The Brazilian report: the impacts of the Coronavirus on the Brazilian economy

Aug 4, 2020

The Brazilian Report, given the global pandemic that occurs today, we know that the world economy has been strongly influenced. Governments are anxious to stop the containment and shutdown of their economies due to the health crisis. But many leaders fear that a return to activity will lead to a new wave of contagion. In Brazil, the picture is no different, considered the new world epicentre of Covid-19, below you find economic news of Brazil.

The economic impacts of the Covid-19 pandemic were considerable than expected at the start of the epidemic. Companies shut down, and hundreds of millions of people around the world have been told to stay home to prevent the spread of the coronavirus pandemic as scientists scramble to develop treatments and a vaccine. The UN report states that the pandemic showed that public health and the economy “are inextricably linked and mutually strengthened.” With more than 2.5 million people infected and more than 190,000 dead, and no proven treatment insight, social isolation was the strategy adopted by most countries to fight the virus, which in turn caused economic activity to stop.

Brazil’s economic indicators plummeted as the pandemic advanced and strengthened. If we look at the data on credit card spending,   trade and construction, we see a contraction of 20 to 15%, if we continue in this way, we have the possibility of a double-digit fall in GDP in the second quarter of 2020. However, this depends on how quickly economic activity resumes after social distancing.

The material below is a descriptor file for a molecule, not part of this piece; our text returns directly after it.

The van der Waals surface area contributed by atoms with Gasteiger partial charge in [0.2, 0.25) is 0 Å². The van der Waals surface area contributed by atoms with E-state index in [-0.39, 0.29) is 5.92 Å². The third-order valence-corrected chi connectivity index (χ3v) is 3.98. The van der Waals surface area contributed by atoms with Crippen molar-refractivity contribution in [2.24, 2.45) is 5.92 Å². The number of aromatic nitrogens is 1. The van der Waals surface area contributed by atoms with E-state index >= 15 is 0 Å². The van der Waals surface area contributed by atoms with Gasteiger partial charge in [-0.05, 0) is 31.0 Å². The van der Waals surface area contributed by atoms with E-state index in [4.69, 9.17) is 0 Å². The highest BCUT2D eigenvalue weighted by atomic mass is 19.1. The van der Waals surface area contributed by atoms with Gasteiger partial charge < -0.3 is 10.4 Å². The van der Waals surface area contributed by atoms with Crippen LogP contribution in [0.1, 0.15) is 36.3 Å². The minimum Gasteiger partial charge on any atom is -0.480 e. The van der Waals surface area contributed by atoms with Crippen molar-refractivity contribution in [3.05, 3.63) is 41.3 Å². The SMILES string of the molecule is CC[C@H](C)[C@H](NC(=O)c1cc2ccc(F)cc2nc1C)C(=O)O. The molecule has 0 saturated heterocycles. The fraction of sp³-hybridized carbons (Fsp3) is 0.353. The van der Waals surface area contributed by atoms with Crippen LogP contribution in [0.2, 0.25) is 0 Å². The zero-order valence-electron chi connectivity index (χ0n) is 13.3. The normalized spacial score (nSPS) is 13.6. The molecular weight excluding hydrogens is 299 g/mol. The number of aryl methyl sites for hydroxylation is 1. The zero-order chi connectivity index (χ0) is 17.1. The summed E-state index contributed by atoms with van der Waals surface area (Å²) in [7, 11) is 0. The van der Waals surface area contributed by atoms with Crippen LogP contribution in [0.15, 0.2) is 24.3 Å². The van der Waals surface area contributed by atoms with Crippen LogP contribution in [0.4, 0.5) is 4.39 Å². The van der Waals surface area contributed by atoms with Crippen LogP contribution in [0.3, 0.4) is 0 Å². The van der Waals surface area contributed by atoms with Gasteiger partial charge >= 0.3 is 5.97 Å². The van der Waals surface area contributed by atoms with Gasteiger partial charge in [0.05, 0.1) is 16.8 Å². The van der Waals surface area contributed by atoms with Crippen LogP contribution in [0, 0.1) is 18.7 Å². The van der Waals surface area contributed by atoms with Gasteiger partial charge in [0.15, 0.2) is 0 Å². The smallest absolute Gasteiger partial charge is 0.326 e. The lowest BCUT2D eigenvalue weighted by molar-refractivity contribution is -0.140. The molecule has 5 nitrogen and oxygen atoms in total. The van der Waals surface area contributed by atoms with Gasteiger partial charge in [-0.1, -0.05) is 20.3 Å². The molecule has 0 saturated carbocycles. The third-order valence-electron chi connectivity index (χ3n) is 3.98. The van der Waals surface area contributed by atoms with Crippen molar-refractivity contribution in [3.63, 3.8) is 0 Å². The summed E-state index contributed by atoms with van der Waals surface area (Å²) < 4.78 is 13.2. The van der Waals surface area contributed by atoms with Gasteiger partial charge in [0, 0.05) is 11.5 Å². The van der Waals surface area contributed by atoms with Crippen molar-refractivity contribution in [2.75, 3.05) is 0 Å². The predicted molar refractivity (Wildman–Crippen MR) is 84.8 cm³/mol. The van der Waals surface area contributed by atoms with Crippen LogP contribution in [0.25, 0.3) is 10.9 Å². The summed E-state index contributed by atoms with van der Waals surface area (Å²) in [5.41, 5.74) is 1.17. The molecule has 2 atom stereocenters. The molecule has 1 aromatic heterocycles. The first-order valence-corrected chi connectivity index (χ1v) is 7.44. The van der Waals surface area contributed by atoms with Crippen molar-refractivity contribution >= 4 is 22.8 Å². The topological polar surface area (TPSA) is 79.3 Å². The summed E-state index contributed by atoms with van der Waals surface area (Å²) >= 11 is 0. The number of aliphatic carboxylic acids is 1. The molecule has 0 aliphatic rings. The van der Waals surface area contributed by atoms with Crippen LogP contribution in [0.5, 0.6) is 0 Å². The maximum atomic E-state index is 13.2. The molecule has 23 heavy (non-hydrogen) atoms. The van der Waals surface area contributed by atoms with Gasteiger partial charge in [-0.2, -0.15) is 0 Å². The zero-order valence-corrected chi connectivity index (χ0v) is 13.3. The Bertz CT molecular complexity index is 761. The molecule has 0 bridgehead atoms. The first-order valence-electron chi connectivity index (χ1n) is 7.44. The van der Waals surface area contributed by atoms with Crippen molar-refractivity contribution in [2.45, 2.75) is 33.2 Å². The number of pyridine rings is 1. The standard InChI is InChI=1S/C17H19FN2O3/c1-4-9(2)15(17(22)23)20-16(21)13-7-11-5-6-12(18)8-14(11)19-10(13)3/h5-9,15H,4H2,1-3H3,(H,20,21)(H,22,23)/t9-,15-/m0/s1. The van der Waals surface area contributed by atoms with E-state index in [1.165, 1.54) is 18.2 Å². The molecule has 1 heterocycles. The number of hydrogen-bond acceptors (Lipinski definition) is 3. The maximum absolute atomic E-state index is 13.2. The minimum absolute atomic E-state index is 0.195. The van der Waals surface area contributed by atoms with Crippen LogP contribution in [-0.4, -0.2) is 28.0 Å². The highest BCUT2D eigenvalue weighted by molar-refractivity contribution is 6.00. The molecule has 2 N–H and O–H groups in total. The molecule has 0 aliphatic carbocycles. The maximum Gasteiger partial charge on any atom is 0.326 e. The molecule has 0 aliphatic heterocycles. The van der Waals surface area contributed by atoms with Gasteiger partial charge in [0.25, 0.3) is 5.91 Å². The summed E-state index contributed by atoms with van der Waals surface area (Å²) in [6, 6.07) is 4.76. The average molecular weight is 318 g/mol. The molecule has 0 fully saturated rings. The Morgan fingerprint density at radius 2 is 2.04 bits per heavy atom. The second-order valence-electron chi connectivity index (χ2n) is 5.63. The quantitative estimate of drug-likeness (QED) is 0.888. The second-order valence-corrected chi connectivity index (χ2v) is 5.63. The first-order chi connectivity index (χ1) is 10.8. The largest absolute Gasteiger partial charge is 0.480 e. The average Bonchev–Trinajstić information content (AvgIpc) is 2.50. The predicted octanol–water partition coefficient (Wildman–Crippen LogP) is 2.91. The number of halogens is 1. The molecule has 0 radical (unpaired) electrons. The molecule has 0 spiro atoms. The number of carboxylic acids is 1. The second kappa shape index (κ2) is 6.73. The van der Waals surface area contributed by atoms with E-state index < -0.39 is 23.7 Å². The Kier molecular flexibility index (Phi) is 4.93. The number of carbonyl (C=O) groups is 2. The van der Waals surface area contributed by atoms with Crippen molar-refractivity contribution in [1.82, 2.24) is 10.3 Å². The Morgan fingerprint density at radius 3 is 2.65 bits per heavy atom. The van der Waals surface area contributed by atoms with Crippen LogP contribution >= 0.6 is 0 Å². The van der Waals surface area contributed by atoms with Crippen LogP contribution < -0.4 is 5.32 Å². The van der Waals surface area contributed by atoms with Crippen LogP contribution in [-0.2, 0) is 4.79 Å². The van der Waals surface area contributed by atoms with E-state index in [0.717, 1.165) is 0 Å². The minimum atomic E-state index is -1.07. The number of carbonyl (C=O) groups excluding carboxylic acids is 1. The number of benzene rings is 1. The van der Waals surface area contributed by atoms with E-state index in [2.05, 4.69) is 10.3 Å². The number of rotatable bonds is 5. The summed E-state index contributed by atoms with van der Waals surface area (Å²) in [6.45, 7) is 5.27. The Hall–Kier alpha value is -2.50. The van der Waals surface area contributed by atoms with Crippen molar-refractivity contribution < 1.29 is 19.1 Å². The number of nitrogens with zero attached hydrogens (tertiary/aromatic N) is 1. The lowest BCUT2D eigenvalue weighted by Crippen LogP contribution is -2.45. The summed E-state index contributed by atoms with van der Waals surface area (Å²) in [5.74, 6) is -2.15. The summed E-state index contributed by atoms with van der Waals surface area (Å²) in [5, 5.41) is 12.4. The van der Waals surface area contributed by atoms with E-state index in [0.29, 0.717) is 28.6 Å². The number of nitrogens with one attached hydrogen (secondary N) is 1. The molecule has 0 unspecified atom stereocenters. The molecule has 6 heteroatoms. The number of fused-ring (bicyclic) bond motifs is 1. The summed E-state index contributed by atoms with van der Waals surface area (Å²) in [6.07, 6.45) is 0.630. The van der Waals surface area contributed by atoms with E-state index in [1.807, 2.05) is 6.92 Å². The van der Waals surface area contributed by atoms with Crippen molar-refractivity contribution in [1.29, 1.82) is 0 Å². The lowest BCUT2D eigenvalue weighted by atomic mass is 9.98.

In Brazil, the Ministry of Economy revised the projection of Brazilian GDP in 2020 from 2.4% to 2.1%, according to their Macro-Fiscal Bulletin Macro and, published by the Economic Policy Secretary. The economic team of Paulo Guedes, Brazilian Economy Minister, attributed the revision of gross domestic product to the impacts that the spread of coronavirus can cause on the world economy and, therefore, in the country. The consequences of such a massive fall in GDP are substantial. The main impact is related to the unemployment rate, which can reach about 15.5% by the end of the year.  Due to the fall in formal and informal salaries and considering the government-provided emergency aid of 600.00 reais, we can consider an immediate impact on consumption of 8.5% and, taking in consideration an intermediate recovery in the following quarters, the total decrease for the year will be close to 5%.

The Brazilian Report: Positives aspects

According to the economic department of Banco Bradesco “A positive aspect” of this crisis is the prospect of inflation. IPCA consumer inflation is expected to be very low in 2020 and 2021, remaining at or slightly below the inflation target. IPCA inflation expected to be 2.2% in 2020 and 3.0% in 2021. The depreciation of the Brazilian currency was more than offset by falling commodity prices and the effects of the economic crisis. The difference in production suggests a wide gap in the coming quarters, keeping the prices of goods and services stable. In this sense, inflation will not prevent monetary easing. ”

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